*POLS 346 CONSTITUTIONAL LAW (4 credits)
Examines the historic foundations of the American legal system and its existing structural framework. Examines case law associated with defining federalism, democracy, and capitalism under the American Constitution. Examines case law associated with civil rights and civil liberties under the American Constitution. Students will learn how to write case briefs, a key skill for anyone considering law school. Prerequisite: POLS 121 or consent of the instructor. (D-D) (Subfield Designation: US) (A.R.T.S Designation: A) (AY)

POLS 348 AMERICAN EMPIRE: ARE WE ROME? (3 credits)
American exceptionalism is the belief that the United States differs qualitatively from other developed nations because of its unique origins, national credo, historical evolution, and distinctive political and religious institutions. This course will begin by examining the rise and fall of a number of past empires, including the Romans, Mayans, Spanish, Dutch, British and Soviets. This foundation will be built upon to consider whether economic, fiscal, political, climate and energy crises provide dire warnings regarding the potential collapse of the American Empire. Prerequisite: POLS 121. (Subfield Designation: US) (A.R.T.S Designation: R) (AY)

*POLS 351 DEMOCRACY AND DEMOCRATIZATION (3 credits)
Though Comparative Politics has been trying to understand why and how countries democratize for many years, the recent events in the Middle East and North Africa offer fresh opportunities to test old theories and develop new ones.  In this course we will analyze definitions of democracy and various hypotheses that can help explain the timing of transitions from authoritarian rule, and why attempts at democratization succeed or fail, using examples from the Arab Spring and elsewhere. Prerequisite: POLS 111 or consent of the instructor. (D-I) (Subfield Designation: CP) (A.R.T.S Designation: A) (AY)

*POLS 352 AFRICA & THE WORLD: DEVELOPMENT, CONFLICT AND COOPERATION (3 credits)
Investigates the unique situation of African countries in terms of economics and international relations, with a focus on development (economic and human development) and conflict and cooperation both on the continent and between the region and the rest of the world.  Taking a thematic approach, the course offers an overview of the central debates on these crucial questions and invites students to focus on how all these issues play out in one country of their choice. Prerequisite: POLS 111 or consent of instructor. (D-I) (Subfield Designation: IR) (A.R.T.S Designation: S) (AY)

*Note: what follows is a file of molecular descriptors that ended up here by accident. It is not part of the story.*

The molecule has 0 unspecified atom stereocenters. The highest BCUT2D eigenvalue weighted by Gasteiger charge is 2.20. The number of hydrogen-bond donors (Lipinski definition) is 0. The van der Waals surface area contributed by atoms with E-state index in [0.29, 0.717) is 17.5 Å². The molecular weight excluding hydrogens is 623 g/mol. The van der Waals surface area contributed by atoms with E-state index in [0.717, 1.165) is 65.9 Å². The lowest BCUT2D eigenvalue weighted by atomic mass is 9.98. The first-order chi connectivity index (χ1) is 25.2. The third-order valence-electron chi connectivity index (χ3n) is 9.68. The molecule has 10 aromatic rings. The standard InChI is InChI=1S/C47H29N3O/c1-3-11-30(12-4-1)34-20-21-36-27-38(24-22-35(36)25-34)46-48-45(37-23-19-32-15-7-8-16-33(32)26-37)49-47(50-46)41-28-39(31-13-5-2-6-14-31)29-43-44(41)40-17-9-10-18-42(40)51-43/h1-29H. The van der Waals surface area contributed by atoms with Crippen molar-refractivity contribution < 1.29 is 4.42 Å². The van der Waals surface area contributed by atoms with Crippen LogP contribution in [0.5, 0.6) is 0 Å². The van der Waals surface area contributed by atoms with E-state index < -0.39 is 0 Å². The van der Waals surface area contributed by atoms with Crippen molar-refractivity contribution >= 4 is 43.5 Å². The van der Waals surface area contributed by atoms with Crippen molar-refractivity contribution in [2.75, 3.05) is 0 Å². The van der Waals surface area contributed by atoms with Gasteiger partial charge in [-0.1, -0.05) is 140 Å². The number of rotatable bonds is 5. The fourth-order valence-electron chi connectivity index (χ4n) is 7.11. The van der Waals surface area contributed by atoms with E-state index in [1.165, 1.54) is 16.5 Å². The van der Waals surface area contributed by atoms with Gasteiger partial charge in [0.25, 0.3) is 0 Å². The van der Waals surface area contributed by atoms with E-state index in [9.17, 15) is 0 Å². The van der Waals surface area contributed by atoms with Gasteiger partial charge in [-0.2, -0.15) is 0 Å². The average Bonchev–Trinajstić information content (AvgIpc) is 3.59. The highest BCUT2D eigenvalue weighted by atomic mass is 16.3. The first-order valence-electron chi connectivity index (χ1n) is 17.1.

*POLS 355 POLITICS OF THE DEVELOPING WORLD (3 credits)
What can developing countries do to promote economic growth and good governance? While development questions often focus on the relationship between the international donor community and aid recipients, looking at political and economic progress from a domestic perspective can be enlightening, as there is arguably greater space for reform in a domestic system than an international one. This course uses the tools of comparative politics to explore governance and economic management in the developing world, focusing on positive steps that countries can take to improve the lives of their citizens. Prerequisite: POLS 111 or consent of the instructor. (D-I) (Subfield Designation: CP) (A.R.T.S Designation: S) (AY)

*POLS 358 CONTEMPORARY CHINESE POLITICS (3 credits)
This course provides students with a broad introduction to China's politics in the modern period. The focus will be on a wide array of topics ranging from communist revolution, economic development, political reform, social movement, environment policy to religion and foreign policy under the Chinese Communist Party (CCP). The course covers both the Mao and the post-Mao eras in the history of CCP rule. Prerequisite: Politics 111 or consent of the instructor. Also listed as CHIN 358. (D-I) (Subfield Designation: CP) (A.R.T.S Designation: A) (AY)

*POLS 359 AFRICAN DEMOCRACY AND DICTATORSHIP (3 credits)
Explores the evolution of African dictatorships and asks whether democracy in sub-Saharan Africa is substantially different from democracy elsewhere in the world. Considers whether African countries' experimentation with different forms of governance—from military to civilian rule, from one-party states to multiparty democracies—has resulted in better governance.  Prerequisite: POLS 111 or consent of the instructor. Also listed as AAAS 359. (D-I)(Subfield Designation: CP) (A.R.T.S Designation: A) (AY)

POLS 362 MODERN POLITICAL THEORY (3 credits)
Examination of the central ideas of modern political philosophers. Attention to major debates over the origin, legitimacy and sustenance of state and society. Prerequisite: POLS 111, or consent of instructor. Also listed as PHIL 362. (Subfield Designation: T) (A.R.T.S Designation: T) (AY)

POLS 364 POWER, POLITICS, THEORY (3 credits)